According to a Computer Economics assessment of IT spending patterns during the previous two recessions, IT spending growth will remain flat through 2009 but will begin to recover in 2010.
The IT research and advisory firm said that its analysis of IT spending trends shows that businesses began restraining spending in late 2007, in anticipation of the downturn, and should be ready to renew IT investments by next year.
"Over the past two decades, the negative impact of recessions on IT spending has never lasted more than two years," said Frank Scavo, president of Computer Economics, in a press release. "If the pattern of recovery holds true today, we should see a modest increase in IT equipment and software investment in 2010."
Scavo also said that in root causes the current recession bears remarkable similarities to the 1990 recession, which, as today, was led by the financial sector. However, a return to double digit growth in IT spending as occurred after the 1990 recession is highly unlikely, as growth then was fueled by Y2K and the Internet boom.
Among the report's other findings and forecasts:
IT equipment and software investment: Assuming the pattern of recovery after the 2001 recession holds true today, expect a return to growth in the range of 5% to 10% in 2010.
Forecast for IT capital budgets: By 2010, many IT buyers will have delayed normal equipment refresh cycles and major new initiatives for two years. Computer Economics expects median annual growth in IT capital budgets in 2010 to rebound to between 4% and 5%; roughly at the level of growth seen in 2006 and 2007. A rebound in capital spending will be further aided by low interest rates and availability of credit to financially sound organizations.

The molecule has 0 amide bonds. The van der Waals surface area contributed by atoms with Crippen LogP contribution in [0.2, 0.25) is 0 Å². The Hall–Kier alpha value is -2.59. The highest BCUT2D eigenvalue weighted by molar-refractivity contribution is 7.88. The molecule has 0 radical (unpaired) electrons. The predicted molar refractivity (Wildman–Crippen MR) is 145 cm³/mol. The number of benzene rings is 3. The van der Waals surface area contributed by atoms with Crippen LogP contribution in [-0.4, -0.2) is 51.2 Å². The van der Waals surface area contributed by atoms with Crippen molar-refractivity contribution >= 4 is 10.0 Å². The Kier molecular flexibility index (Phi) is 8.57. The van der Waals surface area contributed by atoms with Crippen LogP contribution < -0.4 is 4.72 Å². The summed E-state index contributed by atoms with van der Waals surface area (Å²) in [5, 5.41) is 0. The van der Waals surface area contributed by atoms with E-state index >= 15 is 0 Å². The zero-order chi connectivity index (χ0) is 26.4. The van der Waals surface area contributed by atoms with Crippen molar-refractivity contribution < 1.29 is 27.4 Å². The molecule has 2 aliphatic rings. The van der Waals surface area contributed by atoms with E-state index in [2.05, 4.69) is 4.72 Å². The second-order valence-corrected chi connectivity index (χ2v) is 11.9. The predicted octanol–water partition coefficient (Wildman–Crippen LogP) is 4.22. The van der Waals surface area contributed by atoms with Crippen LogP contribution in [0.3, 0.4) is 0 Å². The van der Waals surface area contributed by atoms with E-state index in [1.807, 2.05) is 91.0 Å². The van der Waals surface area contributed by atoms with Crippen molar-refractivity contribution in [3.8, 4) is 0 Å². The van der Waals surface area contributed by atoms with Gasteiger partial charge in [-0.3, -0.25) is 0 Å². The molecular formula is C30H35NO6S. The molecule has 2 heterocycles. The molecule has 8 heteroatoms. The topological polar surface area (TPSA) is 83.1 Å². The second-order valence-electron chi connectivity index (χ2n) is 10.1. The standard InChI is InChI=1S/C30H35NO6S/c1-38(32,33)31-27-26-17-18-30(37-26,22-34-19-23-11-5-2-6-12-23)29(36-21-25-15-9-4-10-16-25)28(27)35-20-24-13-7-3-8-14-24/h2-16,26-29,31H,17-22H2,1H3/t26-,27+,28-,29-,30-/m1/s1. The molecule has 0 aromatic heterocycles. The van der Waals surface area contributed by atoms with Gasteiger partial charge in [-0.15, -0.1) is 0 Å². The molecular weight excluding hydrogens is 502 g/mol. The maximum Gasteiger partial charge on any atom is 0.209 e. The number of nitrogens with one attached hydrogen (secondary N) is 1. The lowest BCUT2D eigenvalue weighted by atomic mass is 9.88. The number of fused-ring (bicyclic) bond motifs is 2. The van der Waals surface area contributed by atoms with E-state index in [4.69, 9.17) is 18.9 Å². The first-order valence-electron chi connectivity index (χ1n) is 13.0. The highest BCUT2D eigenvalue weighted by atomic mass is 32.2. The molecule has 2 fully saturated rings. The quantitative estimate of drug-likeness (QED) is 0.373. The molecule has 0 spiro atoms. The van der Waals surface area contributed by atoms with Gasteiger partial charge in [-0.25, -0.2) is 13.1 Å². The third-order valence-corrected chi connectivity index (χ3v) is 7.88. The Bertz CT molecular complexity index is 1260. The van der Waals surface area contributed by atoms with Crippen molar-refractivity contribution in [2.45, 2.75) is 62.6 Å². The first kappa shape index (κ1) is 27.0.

Forecast for IT operational budgets: The current recession is more like that of 1990 than 2001 in that IT organizations have cut operational budgets quickly in response to declining economic conditions. Assuming the pattern after the 1990 and 2001 recessions holds, Computer Economics expects between 60% and 65% of IT organizations will increase IT budgets in 2010. Based on the pattern shown after the 2001 recession, median IT operational budgets should grow 2% to 3% in 2010.
Forecast for IT spending as percentage of revenue: IT executives have been restraining IT spending for the past two years. This reflects the atmosphere of cost containment that has prevailed in many IT shops during this decade. If the pattern of recovery after the 2001 recession repeats itself, Computer Economics anticipates median IT operational spending to reach 1.8% in 2010 and possibly 2.0% in 2011.
The executive summary of the study, IT Spending in Recessions: 2009-2010 Forecast, is available at http://www.computereconomics.com.